Interview with Colin Anders Brodd
Author of Remember!
Scary Short Story Contest Winner
1) Can you tell us a little about the inspiration behind your entry for this contest?
Well, the primary inspiration for "Remember!" was a story called "The House of Ecstasy" by Ralph Milne Farley from the April 1938 issue of Weird Tales. It was a rare 2nd person narrative. I began to wonder if I could write one. So it was a personal challenge to myself to write a plausibly 2nd person story in my Norse fantasy setting of Midhgardhur (which did not have the advantage of hypnosis, which was the key to Farley's 2nd person story - sort of "This happened to you, but you don't remember, because you've been hypnotized." So I got the inspiration to have something that affected the mind and memory of my 2nd person protagonist (you) in a medieval fantasy world . . .
2) What made you decide to enter this “Whatever You Do, Don’t Turn Around” contest?
I saw the contest advertised on Goodreads, and I thought, "Oh, I've got a scary story! Just about everyone who had read "Remember!" was creeped out by it. It isn't literally about not turning around, but I thought it fit that theme pretty well figuratively - the protagonist (you) can't remember what's wrong, you try to retrace your steps, but doing that only makes your situation worse . . . and it ends up being kind of circular, ending where it began (sort of), because you got turned around.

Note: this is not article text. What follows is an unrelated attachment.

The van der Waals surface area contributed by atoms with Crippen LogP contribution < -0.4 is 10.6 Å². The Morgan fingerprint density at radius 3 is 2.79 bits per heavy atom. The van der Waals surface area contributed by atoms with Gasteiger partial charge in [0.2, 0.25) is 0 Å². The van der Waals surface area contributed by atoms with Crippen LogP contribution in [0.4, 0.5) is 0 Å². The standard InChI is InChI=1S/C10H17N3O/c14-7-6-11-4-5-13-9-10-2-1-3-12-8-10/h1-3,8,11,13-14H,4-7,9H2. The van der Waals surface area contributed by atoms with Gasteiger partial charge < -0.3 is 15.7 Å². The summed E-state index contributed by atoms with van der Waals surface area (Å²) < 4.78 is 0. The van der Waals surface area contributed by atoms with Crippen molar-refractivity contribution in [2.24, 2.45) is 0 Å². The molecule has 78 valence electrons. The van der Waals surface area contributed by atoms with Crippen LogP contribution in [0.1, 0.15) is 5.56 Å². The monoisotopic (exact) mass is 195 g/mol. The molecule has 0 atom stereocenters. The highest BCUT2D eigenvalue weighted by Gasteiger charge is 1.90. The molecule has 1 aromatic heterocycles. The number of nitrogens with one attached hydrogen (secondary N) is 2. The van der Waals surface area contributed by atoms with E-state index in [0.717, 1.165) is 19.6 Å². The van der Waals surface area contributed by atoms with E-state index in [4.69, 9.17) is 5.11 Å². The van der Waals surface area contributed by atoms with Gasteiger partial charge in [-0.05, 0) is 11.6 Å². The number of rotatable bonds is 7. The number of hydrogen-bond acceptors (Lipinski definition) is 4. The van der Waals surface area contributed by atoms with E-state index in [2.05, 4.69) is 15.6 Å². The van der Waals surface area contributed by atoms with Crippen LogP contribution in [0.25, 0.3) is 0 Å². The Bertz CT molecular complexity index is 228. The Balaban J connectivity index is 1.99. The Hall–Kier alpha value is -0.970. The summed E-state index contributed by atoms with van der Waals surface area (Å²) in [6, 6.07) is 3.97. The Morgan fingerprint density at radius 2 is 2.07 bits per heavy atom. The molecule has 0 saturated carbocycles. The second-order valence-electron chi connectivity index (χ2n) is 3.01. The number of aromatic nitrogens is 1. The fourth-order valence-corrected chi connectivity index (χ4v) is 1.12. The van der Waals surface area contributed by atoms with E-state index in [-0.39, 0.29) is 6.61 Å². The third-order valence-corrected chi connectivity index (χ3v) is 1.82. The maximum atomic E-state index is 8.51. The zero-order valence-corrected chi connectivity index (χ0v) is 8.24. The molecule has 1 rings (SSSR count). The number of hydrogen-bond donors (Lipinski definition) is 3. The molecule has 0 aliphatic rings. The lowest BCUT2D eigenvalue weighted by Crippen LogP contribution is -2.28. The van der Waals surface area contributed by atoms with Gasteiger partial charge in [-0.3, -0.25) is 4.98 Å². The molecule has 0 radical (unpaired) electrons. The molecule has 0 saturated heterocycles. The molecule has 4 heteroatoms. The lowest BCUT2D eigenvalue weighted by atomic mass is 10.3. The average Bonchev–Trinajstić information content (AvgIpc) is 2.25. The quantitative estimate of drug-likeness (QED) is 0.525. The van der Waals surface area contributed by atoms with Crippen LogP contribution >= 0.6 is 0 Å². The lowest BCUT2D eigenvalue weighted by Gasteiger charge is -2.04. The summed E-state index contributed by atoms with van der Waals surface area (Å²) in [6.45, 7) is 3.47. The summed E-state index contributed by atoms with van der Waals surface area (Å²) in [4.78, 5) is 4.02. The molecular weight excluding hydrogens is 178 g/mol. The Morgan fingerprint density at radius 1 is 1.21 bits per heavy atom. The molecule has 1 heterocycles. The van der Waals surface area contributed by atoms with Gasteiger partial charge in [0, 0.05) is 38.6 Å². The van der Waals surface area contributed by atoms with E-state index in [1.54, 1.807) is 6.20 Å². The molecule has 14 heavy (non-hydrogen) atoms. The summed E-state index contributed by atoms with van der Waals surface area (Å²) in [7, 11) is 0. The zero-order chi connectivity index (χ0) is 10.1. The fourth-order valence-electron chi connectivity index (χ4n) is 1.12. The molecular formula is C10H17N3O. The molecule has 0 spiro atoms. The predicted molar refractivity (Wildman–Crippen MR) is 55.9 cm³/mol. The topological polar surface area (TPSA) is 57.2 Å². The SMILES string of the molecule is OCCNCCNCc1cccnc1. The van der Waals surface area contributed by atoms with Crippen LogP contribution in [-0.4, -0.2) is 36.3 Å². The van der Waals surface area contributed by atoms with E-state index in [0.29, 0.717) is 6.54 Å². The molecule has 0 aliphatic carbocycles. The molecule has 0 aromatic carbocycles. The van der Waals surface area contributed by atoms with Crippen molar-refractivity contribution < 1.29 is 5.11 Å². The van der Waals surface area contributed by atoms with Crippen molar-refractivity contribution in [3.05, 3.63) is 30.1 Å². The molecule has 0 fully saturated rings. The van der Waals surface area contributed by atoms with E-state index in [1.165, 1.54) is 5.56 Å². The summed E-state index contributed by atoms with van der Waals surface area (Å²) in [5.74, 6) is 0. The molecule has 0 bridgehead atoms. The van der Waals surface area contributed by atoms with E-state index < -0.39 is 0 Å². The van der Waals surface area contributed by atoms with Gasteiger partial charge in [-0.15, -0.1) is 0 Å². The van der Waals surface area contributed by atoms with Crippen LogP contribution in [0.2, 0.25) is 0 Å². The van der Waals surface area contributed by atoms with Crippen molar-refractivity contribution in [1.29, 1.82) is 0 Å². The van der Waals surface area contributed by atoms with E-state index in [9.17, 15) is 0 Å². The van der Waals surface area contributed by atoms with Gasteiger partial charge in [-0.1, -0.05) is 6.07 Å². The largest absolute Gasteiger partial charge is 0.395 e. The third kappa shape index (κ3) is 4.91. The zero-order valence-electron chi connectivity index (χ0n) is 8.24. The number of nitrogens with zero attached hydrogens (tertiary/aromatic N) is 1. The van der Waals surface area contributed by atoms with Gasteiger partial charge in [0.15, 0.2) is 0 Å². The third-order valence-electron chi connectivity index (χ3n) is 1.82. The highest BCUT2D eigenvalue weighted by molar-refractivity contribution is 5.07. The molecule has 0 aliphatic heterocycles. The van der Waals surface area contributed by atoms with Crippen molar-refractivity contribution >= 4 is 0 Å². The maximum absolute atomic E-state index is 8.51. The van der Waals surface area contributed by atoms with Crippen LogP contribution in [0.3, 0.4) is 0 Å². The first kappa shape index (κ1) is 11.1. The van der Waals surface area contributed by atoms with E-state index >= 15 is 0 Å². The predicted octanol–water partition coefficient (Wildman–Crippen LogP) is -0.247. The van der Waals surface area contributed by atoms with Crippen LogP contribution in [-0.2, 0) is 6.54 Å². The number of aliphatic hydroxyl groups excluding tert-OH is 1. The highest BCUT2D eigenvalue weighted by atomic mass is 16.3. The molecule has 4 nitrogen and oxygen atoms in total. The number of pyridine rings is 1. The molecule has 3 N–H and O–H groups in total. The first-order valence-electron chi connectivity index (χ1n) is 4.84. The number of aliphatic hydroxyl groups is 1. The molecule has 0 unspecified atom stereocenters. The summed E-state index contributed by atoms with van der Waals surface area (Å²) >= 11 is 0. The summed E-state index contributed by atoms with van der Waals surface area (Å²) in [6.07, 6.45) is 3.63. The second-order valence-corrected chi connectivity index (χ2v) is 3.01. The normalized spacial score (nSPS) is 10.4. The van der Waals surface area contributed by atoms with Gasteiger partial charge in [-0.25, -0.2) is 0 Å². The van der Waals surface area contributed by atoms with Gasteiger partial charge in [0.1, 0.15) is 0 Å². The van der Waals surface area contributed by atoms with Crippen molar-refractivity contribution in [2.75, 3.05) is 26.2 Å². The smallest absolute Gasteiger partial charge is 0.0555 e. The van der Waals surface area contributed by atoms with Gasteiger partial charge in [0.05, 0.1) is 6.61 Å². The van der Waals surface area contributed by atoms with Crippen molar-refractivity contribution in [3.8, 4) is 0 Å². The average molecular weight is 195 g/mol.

3) Who are some of your favourite authors and why?
I'm a classicist by training, so a lot of my favorite authors are actually ancient Greeks and Romans. But in terms of contemporary-ish writers, a lot of my favorites are old pulp and sword-and-sorcery writers and the early fantasy authors they inspired (H.P. Lovecraft, Robert E. Howard, Fritz Leiber, Michael Moorcock, and Jack Vance come to mind, followed by J.R.R. Tolkien and Ursula K. LeGuin. More recently, Robert Jordan, George R.R. Martin, Patrick Rothfuss, Neil Gaiman, Pierce Brown, and Scott Lynch. These are some of the visionary fantasy and speculative fiction artists I most enjoy reading both to entertain myself and to learn about the craft of writing.
4) What is your favourite book you read this year and why?
I think my favorite book this year has been The Bear and the Nightingale by Katherine Arden. It weaves her own story with elements from Slavic mythology and folktale, which is what I try to do with my own work using Norse mythology and folktale. I read it months ago, but I'm still in awe and keep coming back to it. Piece Brown's sci-fi Iron Gold is probably a close second.
5) What is your best piece of advice for all the new independent authors out there?
My number one piece of advice to aspiring authors is always this: READ. You can't write if you don't read. Read everything, Read for inspiration. Read research. Read other kinds of stories to see other ways of telling a story. Just read. I saw it put this way recently - reading is inhaling, writing is exhaling, but it's all part of breathing, or at least, what it means to be a living, breathing writer.